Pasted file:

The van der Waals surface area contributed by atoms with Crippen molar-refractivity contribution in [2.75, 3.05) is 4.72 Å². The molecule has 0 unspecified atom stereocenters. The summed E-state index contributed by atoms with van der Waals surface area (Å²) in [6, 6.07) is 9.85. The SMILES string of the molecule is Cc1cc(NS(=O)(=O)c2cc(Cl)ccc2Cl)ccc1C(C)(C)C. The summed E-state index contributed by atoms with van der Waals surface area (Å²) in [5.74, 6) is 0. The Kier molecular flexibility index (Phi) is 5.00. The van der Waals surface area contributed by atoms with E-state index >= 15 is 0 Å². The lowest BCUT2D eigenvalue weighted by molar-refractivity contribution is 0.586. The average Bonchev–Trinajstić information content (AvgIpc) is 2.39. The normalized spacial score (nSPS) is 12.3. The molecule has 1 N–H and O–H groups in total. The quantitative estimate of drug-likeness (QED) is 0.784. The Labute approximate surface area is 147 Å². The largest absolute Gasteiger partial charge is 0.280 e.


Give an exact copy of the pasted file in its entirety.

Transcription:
The van der Waals surface area contributed by atoms with Crippen molar-refractivity contribution in [2.75, 3.05) is 4.72 Å². The molecule has 0 unspecified atom stereocenters. The summed E-state index contributed by atoms with van der Waals surface area (Å²) in [6, 6.07) is 9.85. The SMILES string of the molecule is Cc1cc(NS(=O)(=O)c2cc(Cl)ccc2Cl)ccc1C(C)(C)C. The summed E-state index contributed by atoms with van der Waals surface area (Å²) in [5.74, 6) is 0. The Kier molecular flexibility index (Phi) is 5.00. The van der Waals surface area contributed by atoms with E-state index >= 15 is 0 Å². The lowest BCUT2D eigenvalue weighted by molar-refractivity contribution is 0.586. The average Bonchev–Trinajstić information content (AvgIpc) is 2.39. The normalized spacial score (nSPS) is 12.3. The molecule has 1 N–H and O–H groups in total. The quantitative estimate of drug-likeness (QED) is 0.784. The Labute approximate surface area is 147 Å². The largest absolute Gasteiger partial charge is 0.280 e.